At this point, we all needed a walk around the block, but the staff at Towne House swiftly rolled out with the fifth course. We were treated to Skirt Steak marinated in capers, golden white raisins and gazpacho. When Chef Ogden showed me the marinade, I was reminded of how golden raisins were the special treat for kindergarten snacks of my childhood. They were abundant in the Central Valley growing up. Markus then explained how in Spain, locals love to sear their skirt steak over a large open flame of vineyard cuttings (if you are in the grape growing business, you may want to remember to save cuttings when redeveloping a vineyard). Towne House Executive Chef John Hitchcock meticulously executed his version of this traditional Spanish dish, with a dark sear on both sides, leaving the interior of the steak a tender medium rare. And…if you are going to have a traditional Spanish dish, you must pair it with one of the most well known Spanish varietals, the Bokisch Vineyards 2014 Lodi Tempranillo. The deep purple hue of the wine lent itself to flavors of dark plum, and bing cherry with hints of smoke and dark chocolate. It is delicious and can be enjoyed now or for years to come.
And just when you think dessert is on its way, Chef Ogden surprised us with a cheese course of Manchego Cheese. It was appropriately paired with a beautiful honeycomb courtesy of Golden Bear Ranches just a couple of miles from the restaurant. Also with this course was an almond milk shooter. The Bokisch Vineyards 2014 Graciano is Markus Bokisch’s favorite variety and one can certainly understand why. The wine is deep in color with an earthiness and bold juicy fruit. By the sixth course I am left realizing that Bokisch Vineyards are masters of their craft and ask myself why we haven’t joined the wine club. I make a mental note to sign up immediately.
For the final and seventh course, the culinary team presented a Catalan “Burnt Cream” Flan with macerated wild berries, a reduction of Vi de Panses and micro-lavendar greens for garnish. Earlier in the day, I watched as Chef Ogden marinated the local berries and worked with the pastry team to execute this course. The berries were plump with wine and bursting with sweetness. Naturally, the course was served with the Bokisch Vineyards 2015 Terra Alta Vineyard Clements Hills Vi de Panses. This wine has hints of honey, apricot, orange and caramel, that made for the perfect ending to our multi-course meal. And with only 16 cases produced, you can understand why this vintage is sold out.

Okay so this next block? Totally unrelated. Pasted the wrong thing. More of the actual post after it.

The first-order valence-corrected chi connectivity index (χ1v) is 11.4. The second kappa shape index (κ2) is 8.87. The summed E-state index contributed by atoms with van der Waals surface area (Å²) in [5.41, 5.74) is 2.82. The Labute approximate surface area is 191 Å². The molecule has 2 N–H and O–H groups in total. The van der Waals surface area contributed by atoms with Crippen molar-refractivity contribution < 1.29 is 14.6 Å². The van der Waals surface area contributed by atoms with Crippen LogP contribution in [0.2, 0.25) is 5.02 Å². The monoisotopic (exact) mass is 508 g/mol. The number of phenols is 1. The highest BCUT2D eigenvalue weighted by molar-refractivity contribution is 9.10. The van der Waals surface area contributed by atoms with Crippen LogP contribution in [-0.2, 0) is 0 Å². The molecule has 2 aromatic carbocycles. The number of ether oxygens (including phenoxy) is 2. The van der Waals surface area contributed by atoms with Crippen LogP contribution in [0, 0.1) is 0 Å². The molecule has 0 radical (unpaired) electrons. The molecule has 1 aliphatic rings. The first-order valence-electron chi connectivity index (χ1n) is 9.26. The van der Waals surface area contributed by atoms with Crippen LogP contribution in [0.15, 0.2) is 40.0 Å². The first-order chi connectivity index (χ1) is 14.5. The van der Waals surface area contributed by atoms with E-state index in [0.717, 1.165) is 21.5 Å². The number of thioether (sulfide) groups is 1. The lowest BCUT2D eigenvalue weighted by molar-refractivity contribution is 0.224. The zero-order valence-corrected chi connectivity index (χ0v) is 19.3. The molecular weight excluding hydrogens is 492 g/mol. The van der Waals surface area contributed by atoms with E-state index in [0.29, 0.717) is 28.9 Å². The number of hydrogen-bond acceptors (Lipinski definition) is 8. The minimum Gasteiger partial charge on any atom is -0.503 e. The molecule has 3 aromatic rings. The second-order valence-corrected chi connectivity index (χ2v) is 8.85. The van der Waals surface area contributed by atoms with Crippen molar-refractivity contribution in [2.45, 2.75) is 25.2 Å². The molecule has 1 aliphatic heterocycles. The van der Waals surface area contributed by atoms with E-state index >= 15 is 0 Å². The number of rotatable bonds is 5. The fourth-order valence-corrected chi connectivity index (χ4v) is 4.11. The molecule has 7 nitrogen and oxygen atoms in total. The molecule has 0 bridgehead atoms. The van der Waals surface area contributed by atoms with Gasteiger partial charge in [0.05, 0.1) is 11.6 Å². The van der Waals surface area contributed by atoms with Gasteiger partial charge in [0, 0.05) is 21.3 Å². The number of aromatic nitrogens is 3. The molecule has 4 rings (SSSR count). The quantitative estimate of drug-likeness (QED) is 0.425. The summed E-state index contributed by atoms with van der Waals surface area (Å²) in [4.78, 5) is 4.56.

After dinner, the small crowd mingled and gathered for pictures with the chefs, winemakers and owners. It was a memorable evening, and one that needed to be captured on camera.
In reflecting on the wine dinner, I am amazed at how Chef Bradley Ogden, whose culinary perspective leans heavily toward New American cuisine, executed a beautiful Spanish meal of seven courses. Then again, I shouldn’t be. I guess I just can’t imagine LeBron James hitting a home run on the baseball field, but Chef Ogden did just exactly that. I am also more impressed than ever with Lodi Wine’s Bokisch Vineyards. Lodi is so blessed they decided to set up shop here after years of learning the trade of grape growing and winemaking. It was such a treat hearing them tell their story and how they forged their way into the top tier of the Lodi wine industry. If you want to learn more about their history, I suggest you join their wine club! Rumor has it they throw a heck of a pick up party!
Fine Foodie Philanthropist